A window minus wasps
Three years ago, we had a trauma…just one of many challenges we’ve experienced here…
I wrote about this particular trauma in a blog post dated 29 October 2013.
It involved wasps, or more to the point, a massive wasp nest in the wooden beam above one of the windows in our bedroom.
For some time, I’d been noticing that the plaster above the window was a different texture. I’d regularly poked it wondering what was going on under the relatively smooth exterior until finally one day I poked too hard and made a hole!
I’d had a quick look into the hole. Several wasps were crawling around inside in a slightly agitated state. But more worrying than this sight was the sheer volume of the buzzing that emanated from the gap. The noise promised numbers in the hundreds.
I’d grabbed something to plug the hole with (a sock?) and screamed for Stu.
When Stu arrived, he’d delayed assistance until he’d interrogated me as to why I’d been poking holes in the plaster. Luckily he realized fairly quickly that the situation was urgent and discussion (or argument?) could occur later. After all, I was standing there with my arm extended plugging a hole full of hundreds of wasps that wouldn’t be too happy to be even more disturbed!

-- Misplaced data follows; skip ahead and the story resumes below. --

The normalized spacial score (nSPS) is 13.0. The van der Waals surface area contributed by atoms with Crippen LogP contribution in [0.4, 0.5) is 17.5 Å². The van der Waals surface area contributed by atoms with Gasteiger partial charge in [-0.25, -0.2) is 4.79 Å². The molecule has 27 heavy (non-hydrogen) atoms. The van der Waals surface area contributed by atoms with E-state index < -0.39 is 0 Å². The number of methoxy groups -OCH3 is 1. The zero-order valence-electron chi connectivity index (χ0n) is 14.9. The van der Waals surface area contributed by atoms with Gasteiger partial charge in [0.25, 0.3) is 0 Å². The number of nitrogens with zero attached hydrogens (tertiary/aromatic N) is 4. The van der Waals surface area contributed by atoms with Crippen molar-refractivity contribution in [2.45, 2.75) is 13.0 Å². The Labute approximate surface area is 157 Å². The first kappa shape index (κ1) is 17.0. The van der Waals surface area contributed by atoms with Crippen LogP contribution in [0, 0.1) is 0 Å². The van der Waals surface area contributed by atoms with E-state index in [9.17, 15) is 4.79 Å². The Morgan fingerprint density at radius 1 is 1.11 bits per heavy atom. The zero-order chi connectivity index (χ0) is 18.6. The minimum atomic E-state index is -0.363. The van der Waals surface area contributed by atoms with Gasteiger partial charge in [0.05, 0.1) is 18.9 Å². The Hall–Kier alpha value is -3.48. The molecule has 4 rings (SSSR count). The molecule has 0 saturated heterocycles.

He’d run downstairs and returned with a piece of foam, a flat timber plank and a piece of timber post and somehow erected a seal/support against the plaster.
We’d been able to sleep easy knowing that we wouldn’t be stung to death during the night.
A few weeks later, a pest controller had arrived to eradicate the wasps. He discovered quickly that our temporary arrangement had been gradually eaten through by the wasps and we were again in danger of a deadly wasp attack! He quickly did what he had to do, then blocked the hole with silicon to discourage further infestations until we were able to properly restore the window.
But it’s very easy to be distracted with other jobs here and somehow we’d managed to leave the window like this for 3 years.
Suddenly in September last year, I noticed new changes in the plaster and started using my finger all over again!
You guessed it…more plaster fell down…but this time without the buzzing noise…
I called Stu and after a short discussion we decided that the rest of the plaster was going to crumble if we didn’t make a proper repair to the window.
First, Stu jack-hammered the plaster off to reveal the original stonework. He exposed some fairly large gaps in the process and jammed steel wool into these holes. We didn’t want to be woken by any animal or vermin that might deem our bedroom to be an ideal winter nesting spot!
We slept in our newly holey but stuffed up bedroom for a few weeks before Stu shored up the wooden beams above the window and I pointed the rocks.
We now sleep in a bedroom that is fully sealed and far more beautiful. The previously plastered window was nowhere near as attractive as the newly exposed stonework and somehow the bedroom looks more balanced than it used to.
Some jobs just take time…but the wait is always worth it…